Dyslexia may make it tough to tune out noise
Students with developmental dyslexia may not be able to focus on the teacher's voice in noisy school settings that include banging lockers, scraping chairs and other auditory distractions.
The ability to sharpen or fine-tune repeating elements is crucial to hearing speech in noise because it allows for superior tagging of voice pitch, an important cue in picking out a particular voice within background noise. But dyslexic children may have difficulty in focusing on the speech in a noisy environment.
Developmental dyslexia affects reading and spelling skills in 5 to 10 percent of school-age children.
Previous research has found that children with developmental dyslexia have difficulty separating relevant auditory information from competing noise. To confirm the findings, researchers examined the encoding of speech in children with or without developmental dyslexia by measuring auditory brainstem responses to a speech presented in a repetitive or variable context.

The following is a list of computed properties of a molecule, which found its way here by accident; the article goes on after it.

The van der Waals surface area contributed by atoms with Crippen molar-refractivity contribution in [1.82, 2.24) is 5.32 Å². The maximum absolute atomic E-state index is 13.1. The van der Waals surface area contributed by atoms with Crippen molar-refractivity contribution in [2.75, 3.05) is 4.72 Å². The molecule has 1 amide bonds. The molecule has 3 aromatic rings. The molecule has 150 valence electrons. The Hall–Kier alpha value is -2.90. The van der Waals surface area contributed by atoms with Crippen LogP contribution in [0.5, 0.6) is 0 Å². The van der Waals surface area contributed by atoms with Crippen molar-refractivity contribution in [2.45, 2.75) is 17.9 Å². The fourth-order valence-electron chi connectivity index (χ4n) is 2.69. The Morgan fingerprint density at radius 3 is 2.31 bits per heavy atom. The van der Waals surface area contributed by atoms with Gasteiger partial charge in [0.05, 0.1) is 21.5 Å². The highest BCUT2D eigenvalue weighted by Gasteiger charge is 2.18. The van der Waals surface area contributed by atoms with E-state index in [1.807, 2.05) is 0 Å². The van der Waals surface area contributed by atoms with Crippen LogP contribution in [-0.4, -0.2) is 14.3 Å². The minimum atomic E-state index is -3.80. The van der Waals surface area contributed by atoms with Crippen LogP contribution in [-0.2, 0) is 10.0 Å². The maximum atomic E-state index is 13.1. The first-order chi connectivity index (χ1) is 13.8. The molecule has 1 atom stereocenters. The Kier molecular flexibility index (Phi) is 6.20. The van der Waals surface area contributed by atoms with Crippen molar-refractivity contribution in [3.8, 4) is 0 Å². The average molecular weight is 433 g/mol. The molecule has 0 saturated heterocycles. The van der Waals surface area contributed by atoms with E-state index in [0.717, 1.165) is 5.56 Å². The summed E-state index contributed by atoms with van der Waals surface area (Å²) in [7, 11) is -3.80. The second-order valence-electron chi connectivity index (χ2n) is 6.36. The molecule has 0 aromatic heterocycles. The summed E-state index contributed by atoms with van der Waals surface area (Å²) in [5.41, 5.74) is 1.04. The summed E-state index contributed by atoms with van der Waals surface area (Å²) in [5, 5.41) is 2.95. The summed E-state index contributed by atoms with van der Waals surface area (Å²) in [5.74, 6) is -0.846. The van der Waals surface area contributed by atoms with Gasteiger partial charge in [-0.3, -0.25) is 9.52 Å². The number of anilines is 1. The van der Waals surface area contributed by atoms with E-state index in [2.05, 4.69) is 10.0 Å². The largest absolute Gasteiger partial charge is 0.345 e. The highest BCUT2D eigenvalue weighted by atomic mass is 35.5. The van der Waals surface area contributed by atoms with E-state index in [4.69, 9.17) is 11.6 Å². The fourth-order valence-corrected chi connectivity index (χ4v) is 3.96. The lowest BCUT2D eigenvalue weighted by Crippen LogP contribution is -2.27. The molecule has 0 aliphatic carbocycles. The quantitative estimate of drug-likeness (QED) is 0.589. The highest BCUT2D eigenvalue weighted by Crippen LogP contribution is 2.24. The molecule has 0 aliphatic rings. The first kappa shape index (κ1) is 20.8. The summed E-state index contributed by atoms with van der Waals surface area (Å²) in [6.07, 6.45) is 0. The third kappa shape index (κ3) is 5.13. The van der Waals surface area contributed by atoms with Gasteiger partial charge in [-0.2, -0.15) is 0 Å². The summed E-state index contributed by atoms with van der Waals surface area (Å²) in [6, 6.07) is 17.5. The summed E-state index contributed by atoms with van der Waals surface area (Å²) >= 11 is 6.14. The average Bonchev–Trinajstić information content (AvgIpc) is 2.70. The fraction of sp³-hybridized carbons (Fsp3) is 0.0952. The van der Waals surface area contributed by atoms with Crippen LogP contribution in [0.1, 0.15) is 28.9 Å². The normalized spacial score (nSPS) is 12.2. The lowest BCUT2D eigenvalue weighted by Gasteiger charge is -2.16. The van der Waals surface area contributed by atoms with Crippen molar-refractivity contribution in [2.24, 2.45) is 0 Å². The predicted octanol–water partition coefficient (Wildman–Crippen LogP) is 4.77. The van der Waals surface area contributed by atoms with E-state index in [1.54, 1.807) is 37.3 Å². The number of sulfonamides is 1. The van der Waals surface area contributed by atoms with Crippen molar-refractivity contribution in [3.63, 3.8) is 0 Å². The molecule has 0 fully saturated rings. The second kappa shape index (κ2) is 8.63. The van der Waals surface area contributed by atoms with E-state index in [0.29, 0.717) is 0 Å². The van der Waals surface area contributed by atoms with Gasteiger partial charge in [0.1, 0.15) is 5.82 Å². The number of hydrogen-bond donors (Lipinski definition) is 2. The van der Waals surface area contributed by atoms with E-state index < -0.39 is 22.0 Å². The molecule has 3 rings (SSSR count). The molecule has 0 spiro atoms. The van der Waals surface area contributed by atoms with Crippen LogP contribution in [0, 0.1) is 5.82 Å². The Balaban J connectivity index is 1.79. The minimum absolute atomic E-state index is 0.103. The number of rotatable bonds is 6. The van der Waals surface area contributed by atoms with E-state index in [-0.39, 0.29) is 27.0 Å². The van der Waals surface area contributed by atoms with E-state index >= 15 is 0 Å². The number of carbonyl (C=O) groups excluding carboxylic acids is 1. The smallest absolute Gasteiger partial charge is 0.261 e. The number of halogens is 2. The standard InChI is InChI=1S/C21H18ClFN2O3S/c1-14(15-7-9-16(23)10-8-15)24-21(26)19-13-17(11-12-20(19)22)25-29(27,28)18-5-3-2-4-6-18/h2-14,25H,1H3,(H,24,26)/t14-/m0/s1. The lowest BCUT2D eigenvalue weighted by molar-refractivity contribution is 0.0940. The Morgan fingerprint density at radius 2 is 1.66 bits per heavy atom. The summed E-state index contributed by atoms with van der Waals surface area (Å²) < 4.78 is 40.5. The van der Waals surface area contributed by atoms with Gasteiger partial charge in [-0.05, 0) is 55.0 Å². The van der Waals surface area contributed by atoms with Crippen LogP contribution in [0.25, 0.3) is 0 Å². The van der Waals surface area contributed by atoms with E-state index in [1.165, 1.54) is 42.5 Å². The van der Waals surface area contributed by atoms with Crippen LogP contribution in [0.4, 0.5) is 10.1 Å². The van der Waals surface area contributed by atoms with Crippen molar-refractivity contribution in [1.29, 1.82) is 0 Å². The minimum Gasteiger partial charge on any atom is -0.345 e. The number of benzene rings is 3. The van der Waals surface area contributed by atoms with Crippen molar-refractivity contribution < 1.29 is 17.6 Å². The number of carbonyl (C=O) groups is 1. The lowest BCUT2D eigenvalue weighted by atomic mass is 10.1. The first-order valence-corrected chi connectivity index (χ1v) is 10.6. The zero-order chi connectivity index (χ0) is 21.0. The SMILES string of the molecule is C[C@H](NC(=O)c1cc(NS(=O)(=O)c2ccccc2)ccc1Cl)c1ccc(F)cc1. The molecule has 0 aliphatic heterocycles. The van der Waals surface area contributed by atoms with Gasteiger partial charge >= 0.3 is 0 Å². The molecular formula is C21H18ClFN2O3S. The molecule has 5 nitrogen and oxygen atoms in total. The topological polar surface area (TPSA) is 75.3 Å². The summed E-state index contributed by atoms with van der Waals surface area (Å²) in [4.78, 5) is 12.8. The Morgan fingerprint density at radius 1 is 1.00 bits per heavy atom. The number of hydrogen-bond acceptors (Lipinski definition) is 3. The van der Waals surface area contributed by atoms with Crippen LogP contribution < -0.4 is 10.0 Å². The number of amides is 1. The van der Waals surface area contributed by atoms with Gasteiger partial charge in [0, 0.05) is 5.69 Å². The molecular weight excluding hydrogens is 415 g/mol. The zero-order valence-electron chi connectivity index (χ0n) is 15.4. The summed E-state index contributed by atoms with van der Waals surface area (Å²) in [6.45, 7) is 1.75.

It was found that the brains of non-dyslexic children could ignore distractions and automatically focus on relevant, predictable and repeating auditory information. Dyslexic children didn't have this ability. The study gives biological evidence that children who have difficulty hearing speech in noisy settings also have a measurable neural impairment that hampers their ability to utilise regularities in the sound environment.
The researchers suggested that along with conventional reading- and spelling-based interventions, children with developmental dyslexia might benefit from simple approaches such as placing them in front of the teacher or using wireless technologies to enhance the sound of a teacher's voice.
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